Wal-Martian
(wawl.MAR.shun) n. 1. A person who does most of their shopping at Wal-Mart. 2. A person who works at Wal-Mart. Also: walmartian. —adj. Relating to such a person.

Example Citation:
Having conquered America, [Wal-Mart] has set its sights on the rest of the world. It believes that transporting its corporate culture will be the key to success. Just as the Romans imposed their culture on the nations they conquered, Wal-Mart wants to make Wal-Martians of us all. ... At the start of annual meetings, Wal-Martians do the Wal-Mart chant. Having bellowed out the letters in Wal-Mart's name (they wiggle their hips to represent the hyphen), the chant ends with the cry: "Who's No1? The customer! Always! Huh!"
—Dominic Rush, "Wal-Martians," Sunday Times, June 10, 2001

Earliest Citation:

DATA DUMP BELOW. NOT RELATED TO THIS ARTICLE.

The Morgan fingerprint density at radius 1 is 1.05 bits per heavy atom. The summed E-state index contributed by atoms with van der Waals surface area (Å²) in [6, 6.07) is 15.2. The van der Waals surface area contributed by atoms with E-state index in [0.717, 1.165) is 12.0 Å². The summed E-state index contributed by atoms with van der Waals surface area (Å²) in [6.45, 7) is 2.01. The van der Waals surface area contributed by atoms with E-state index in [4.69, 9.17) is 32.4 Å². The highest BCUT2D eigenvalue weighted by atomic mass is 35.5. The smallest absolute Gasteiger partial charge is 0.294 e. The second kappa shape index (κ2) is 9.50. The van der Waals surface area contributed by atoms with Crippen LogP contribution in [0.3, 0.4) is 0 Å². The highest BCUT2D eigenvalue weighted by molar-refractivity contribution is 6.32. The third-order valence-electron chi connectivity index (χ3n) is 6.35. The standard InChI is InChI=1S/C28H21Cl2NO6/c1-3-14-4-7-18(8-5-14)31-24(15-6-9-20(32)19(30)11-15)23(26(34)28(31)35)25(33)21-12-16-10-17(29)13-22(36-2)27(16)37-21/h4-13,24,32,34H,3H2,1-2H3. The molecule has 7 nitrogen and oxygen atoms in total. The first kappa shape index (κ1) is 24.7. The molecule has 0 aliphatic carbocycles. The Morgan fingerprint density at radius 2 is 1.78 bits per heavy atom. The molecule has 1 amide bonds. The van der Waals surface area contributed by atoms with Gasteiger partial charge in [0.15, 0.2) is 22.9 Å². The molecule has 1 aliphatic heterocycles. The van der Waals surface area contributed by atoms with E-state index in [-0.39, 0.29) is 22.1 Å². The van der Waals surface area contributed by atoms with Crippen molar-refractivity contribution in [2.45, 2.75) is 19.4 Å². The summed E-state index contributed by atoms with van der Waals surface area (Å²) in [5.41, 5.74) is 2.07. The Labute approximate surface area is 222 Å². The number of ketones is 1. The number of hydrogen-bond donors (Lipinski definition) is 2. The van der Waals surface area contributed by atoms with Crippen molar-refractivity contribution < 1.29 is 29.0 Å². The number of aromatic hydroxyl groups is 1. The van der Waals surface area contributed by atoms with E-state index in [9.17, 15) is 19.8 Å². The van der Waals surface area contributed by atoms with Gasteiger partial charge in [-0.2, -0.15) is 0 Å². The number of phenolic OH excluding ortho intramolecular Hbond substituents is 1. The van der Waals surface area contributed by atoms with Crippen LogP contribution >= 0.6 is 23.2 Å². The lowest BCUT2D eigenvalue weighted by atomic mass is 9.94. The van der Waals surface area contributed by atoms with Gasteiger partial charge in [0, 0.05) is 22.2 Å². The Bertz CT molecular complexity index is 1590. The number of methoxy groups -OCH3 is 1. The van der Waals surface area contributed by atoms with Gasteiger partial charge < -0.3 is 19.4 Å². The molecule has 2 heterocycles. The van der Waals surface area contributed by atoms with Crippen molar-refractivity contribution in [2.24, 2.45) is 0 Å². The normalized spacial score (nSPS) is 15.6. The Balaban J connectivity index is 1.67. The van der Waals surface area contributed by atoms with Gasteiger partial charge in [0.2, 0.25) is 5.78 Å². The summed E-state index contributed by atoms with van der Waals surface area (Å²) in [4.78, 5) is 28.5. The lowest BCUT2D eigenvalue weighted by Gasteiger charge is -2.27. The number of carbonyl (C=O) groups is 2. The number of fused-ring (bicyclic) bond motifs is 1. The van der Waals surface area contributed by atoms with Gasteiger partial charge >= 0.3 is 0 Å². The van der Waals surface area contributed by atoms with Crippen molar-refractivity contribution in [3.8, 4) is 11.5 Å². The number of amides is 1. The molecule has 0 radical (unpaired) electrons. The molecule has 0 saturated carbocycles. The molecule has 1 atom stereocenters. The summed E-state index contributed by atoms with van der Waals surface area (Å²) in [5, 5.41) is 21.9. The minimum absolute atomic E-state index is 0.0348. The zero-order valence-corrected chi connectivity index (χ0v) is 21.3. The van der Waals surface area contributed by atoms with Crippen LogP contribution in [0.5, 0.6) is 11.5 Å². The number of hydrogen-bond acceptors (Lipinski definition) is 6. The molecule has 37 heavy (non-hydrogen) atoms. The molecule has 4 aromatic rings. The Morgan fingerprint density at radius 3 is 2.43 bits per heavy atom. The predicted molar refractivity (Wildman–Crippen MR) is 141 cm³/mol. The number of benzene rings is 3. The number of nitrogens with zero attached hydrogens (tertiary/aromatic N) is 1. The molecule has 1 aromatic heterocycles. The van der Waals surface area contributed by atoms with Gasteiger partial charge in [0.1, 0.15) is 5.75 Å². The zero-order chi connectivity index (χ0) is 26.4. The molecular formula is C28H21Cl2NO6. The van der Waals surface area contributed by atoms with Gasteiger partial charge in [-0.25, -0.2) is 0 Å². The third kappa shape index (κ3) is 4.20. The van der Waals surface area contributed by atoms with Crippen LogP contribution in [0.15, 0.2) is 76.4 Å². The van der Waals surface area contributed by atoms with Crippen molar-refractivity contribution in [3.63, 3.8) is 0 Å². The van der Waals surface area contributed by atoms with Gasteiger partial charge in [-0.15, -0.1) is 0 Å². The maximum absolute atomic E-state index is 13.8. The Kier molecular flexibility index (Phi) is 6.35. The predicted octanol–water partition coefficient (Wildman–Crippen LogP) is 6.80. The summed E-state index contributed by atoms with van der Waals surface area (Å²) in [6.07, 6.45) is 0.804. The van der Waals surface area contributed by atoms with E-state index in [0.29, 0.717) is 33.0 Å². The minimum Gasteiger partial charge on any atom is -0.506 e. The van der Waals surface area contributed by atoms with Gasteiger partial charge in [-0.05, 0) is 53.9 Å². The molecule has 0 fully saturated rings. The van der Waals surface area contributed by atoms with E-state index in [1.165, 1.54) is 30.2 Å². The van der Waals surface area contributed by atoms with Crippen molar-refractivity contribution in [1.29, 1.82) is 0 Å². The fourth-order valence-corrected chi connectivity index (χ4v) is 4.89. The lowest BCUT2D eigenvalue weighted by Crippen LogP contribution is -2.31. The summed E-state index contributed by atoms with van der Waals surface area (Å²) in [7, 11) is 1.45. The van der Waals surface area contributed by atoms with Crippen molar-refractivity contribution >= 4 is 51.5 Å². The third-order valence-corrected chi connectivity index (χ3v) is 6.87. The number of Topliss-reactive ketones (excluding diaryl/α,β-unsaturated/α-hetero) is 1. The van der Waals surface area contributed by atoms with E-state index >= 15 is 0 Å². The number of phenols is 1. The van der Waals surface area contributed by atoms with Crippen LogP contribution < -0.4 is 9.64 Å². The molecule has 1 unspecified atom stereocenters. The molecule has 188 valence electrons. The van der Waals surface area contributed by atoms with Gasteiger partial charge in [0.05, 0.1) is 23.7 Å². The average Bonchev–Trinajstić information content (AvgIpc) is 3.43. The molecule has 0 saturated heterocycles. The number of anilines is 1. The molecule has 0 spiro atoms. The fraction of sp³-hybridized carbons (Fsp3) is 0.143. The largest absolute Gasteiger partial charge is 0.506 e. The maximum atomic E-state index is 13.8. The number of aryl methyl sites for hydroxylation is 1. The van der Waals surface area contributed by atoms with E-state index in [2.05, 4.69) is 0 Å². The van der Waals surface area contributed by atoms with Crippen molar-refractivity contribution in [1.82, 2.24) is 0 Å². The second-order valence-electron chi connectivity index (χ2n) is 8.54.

To listen to the heart-beat of America, Ross Perot said last week, ''go to any Wal-Mart . . . that's where the real Americans are''. How would Mr Perot know? How often does the bantam billionaire, the first recluse to run for president, wheel a shopping trolley through America's favourite discount store? But let's take Mr Perot's advice and go to a Wal-Mart to test voter opinion, including opinion on Mr Perot's second coming. ... Other Wal-Martians — buying paint-scrapers, nappies, hose- connectors, car tyres — split evenly between George Bush and Bill Clinton, with noticeably more men for George and more women for Bill.
—John Lichfield, "Perot fly in Clinton's ointment," The Independent, October 11, 1992

Notes:
Today's word combines the name of the retail giant Wal-Mart (now, scarily, the world's largest company, in terms of sales) with the suffix -ian, "of or belonging to." And, of course, the connection to Martian, "an inhabitant of the planet Mars," isn't even remotely coincidental and it shows the elitist roots of today's word.

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